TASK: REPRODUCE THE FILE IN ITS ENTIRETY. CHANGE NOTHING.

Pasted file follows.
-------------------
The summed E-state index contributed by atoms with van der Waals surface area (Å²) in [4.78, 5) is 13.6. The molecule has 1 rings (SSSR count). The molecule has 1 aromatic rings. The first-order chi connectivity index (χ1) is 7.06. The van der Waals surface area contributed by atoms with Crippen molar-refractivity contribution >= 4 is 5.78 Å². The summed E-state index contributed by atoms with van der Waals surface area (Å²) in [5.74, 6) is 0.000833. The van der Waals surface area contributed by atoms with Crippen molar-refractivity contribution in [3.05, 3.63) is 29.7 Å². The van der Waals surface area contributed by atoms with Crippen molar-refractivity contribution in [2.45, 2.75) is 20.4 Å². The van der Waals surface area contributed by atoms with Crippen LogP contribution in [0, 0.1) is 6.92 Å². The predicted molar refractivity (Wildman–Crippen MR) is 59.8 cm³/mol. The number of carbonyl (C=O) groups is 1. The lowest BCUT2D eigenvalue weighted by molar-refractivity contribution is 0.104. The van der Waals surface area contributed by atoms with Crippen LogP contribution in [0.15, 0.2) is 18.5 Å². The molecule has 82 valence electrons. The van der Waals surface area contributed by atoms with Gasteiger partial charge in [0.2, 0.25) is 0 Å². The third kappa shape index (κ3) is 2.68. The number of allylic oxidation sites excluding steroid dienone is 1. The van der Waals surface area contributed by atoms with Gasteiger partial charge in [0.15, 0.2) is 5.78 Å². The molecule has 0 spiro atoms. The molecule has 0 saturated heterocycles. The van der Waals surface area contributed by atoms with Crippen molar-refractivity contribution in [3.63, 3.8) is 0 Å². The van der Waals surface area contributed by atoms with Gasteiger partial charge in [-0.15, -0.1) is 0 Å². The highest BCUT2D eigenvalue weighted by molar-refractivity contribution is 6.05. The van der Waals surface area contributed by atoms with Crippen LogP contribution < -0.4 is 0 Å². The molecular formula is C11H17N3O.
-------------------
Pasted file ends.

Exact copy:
The summed E-state index contributed by atoms with van der Waals surface area (Å²) in [4.78, 5) is 13.6. The molecule has 1 rings (SSSR count). The molecule has 1 aromatic rings. The first-order chi connectivity index (χ1) is 7.06. The van der Waals surface area contributed by atoms with Crippen molar-refractivity contribution >= 4 is 5.78 Å². The summed E-state index contributed by atoms with van der Waals surface area (Å²) in [5.74, 6) is 0.000833. The van der Waals surface area contributed by atoms with Crippen molar-refractivity contribution in [3.05, 3.63) is 29.7 Å². The van der Waals surface area contributed by atoms with Crippen molar-refractivity contribution in [2.45, 2.75) is 20.4 Å². The van der Waals surface area contributed by atoms with Crippen LogP contribution in [0, 0.1) is 6.92 Å². The predicted molar refractivity (Wildman–Crippen MR) is 59.8 cm³/mol. The number of carbonyl (C=O) groups is 1. The lowest BCUT2D eigenvalue weighted by molar-refractivity contribution is 0.104. The van der Waals surface area contributed by atoms with Crippen LogP contribution in [0.15, 0.2) is 18.5 Å². The molecule has 82 valence electrons. The van der Waals surface area contributed by atoms with Gasteiger partial charge in [0.2, 0.25) is 0 Å². The third kappa shape index (κ3) is 2.68. The number of allylic oxidation sites excluding steroid dienone is 1. The van der Waals surface area contributed by atoms with Gasteiger partial charge in [0.15, 0.2) is 5.78 Å². The molecule has 0 spiro atoms. The molecule has 0 saturated heterocycles. The van der Waals surface area contributed by atoms with Crippen molar-refractivity contribution in [3.63, 3.8) is 0 Å². The van der Waals surface area contributed by atoms with Gasteiger partial charge in [-0.15, -0.1) is 0 Å². The highest BCUT2D eigenvalue weighted by molar-refractivity contribution is 6.05. The van der Waals surface area contributed by atoms with Crippen LogP contribution < -0.4 is 0 Å². The molecular formula is C11H17N3O.